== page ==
Published on: April 10, 2012by Michael Sansolo
Think about a really good or bad customer experience you have had recently and I bet there was a single reason for it: a front-line employee. Like it or not, most companies build their reputations one experience at a time, and frequently those moments are in the hands of the least experienced and lowest paid employees in the company.
Just ponder that for a second. If you had a great stay at a hotel, it probably had a lot to do with the quality of the reception you got on checking in and the invisible work done when your room was cleaned. A great restaurant meal certainly drew on the skills of the chef, but just as likely the server was a big part of the moment. And in the supermarket, most people might cite the quality of their experience in how they were treated by a checkout worker or a stock clerk.
Whether we like it or not, those gaudy or paltry ratings for supermarkets in Consumer Reports that Kevin wrote about last week were largely based on pricing, quality of some key perishables and the overall interactions with staff. And usually that staff is the lowest paid, least trained in the company because except in one-store operations, the CEO rarely comes by to help sack groceries.
I got thinking about this last week thanks to a very insightful e-mail from an MNB reader about my last column. You may recall that I wrote about a distasteful announcement made on a United Airlines flight mocking the recent meltdown by a Jet Blue pilot. The reader asked if I was going to boycott United. Sadly, the answer is no - because I live in a market where United is the largest carrier by far and a boycott would only serve to make my life incredibly difficult.
Supermarkets should only be so lucky. Had the same experience occurred in one of my local stores a boycott could be possible. Sure, it might be difficult for countless reasons - from price to quality to convenience - but my choices would certainly allow me to express my anger far easier than I can at United.
Yet, as always, there’s more to this. An article Monday in the daily update from Advertising Age asked if we are ready for a world without menial jobs. As Ad Age pointed out the new era of commentary, blogging, reviewing and simple connectedness means no business interaction is unimportant. Every consumer is now able to complain or compliment with power and that means that every front-line employee is now truly on the front line.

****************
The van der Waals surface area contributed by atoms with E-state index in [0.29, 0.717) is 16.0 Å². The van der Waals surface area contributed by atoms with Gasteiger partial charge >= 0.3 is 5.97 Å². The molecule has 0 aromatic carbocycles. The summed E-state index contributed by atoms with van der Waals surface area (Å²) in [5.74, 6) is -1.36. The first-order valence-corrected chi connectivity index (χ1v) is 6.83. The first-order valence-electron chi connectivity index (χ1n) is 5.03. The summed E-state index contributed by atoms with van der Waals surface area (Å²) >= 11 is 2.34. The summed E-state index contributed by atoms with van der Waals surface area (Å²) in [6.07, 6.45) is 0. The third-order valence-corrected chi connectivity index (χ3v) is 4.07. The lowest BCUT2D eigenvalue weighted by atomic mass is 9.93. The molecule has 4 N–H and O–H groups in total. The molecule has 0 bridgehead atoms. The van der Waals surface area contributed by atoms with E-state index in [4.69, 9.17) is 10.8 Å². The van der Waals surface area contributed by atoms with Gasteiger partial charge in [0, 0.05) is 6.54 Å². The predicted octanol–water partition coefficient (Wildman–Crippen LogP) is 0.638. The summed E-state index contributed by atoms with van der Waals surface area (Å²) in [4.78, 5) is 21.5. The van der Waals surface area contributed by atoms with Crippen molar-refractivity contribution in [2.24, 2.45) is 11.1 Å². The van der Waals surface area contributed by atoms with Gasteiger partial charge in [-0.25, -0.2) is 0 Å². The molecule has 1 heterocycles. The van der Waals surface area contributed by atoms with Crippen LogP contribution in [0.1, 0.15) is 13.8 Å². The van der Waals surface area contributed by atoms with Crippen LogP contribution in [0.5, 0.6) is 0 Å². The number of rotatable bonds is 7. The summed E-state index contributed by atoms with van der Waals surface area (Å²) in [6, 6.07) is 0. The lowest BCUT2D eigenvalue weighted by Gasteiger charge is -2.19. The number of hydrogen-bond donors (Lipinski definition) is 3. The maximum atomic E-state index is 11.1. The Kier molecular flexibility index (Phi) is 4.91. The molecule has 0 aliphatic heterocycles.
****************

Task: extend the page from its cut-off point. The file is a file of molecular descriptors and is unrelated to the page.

That in turn puts new pressure on everyone behind the front line. It means that those customer-facing employees cannot be treated as disposable resources or cost centers as, sadly, many companies have done in the past. More than ever they need ample training to ensure that they are equipped as best as possible to handle what will come their way. More than ever they need the respect of the entire organization because customers never complain about the supply chain, the marketing staff, the site selectors or even the CEO because they don’t know those people and don’t really care how they affect the shopping experience. What they care about are the tomatoes that got crushed in their shopping bag or the clerk who sent them to aisle 11 for an item that wasn’t there.
Michael Sansolo can be reached via email at email@example.com . His book, “THE BIG PICTURE: Essential Business Lessons From The Movies,” co-authored with Kevin Coupe, is available by clicking here .
- KC's View:
- Two things...
One. It is interesting that Michael makes reference to how front line employees can make the difference in a hotel stay. I’ve gotten a bunch of emails over the past few weeks from readers suggesting that this is the reason that the Extended Stay hotel chain hired Jim Donald as CEO ... his reputation at companies ranging from Pathmark to Starbucks is as someone who puts a premium on the front line experience.
Two. The Ad Age story about the end of menial jobs - which really means that no job is inconsequential - is worth reading. You can check it out here.